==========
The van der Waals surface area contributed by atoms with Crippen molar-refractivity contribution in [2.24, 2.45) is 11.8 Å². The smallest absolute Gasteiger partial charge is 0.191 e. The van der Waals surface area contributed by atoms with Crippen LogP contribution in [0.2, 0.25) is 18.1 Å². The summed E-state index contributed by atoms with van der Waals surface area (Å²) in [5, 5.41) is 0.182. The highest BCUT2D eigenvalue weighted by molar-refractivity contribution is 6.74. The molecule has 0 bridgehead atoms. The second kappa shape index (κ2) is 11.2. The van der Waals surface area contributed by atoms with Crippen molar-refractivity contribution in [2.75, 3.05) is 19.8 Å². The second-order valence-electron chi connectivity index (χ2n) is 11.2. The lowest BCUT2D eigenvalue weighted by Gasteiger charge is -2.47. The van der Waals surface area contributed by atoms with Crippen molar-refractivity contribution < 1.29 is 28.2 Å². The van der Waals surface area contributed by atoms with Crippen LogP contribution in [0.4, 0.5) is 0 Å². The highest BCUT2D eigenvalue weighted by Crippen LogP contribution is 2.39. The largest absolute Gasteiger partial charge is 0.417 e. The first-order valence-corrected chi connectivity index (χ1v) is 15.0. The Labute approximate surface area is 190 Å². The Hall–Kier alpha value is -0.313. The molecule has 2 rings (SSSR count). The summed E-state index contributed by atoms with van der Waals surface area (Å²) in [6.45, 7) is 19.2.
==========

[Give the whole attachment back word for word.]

The van der Waals surface area contributed by atoms with Crippen molar-refractivity contribution in [2.24, 2.45) is 11.8 Å². The smallest absolute Gasteiger partial charge is 0.191 e. The van der Waals surface area contributed by atoms with Crippen LogP contribution in [0.2, 0.25) is 18.1 Å². The summed E-state index contributed by atoms with van der Waals surface area (Å²) in [5, 5.41) is 0.182. The highest BCUT2D eigenvalue weighted by molar-refractivity contribution is 6.74. The molecule has 0 bridgehead atoms. The second kappa shape index (κ2) is 11.2. The van der Waals surface area contributed by atoms with Crippen molar-refractivity contribution in [2.75, 3.05) is 19.8 Å². The second-order valence-electron chi connectivity index (χ2n) is 11.2. The lowest BCUT2D eigenvalue weighted by Gasteiger charge is -2.47. The van der Waals surface area contributed by atoms with Crippen molar-refractivity contribution < 1.29 is 28.2 Å². The van der Waals surface area contributed by atoms with Crippen LogP contribution in [0.4, 0.5) is 0 Å². The highest BCUT2D eigenvalue weighted by Crippen LogP contribution is 2.39. The largest absolute Gasteiger partial charge is 0.417 e. The first-order valence-corrected chi connectivity index (χ1v) is 15.0. The Labute approximate surface area is 190 Å². The Hall–Kier alpha value is -0.313. The molecule has 2 rings (SSSR count). The summed E-state index contributed by atoms with van der Waals surface area (Å²) in [6.45, 7) is 19.2.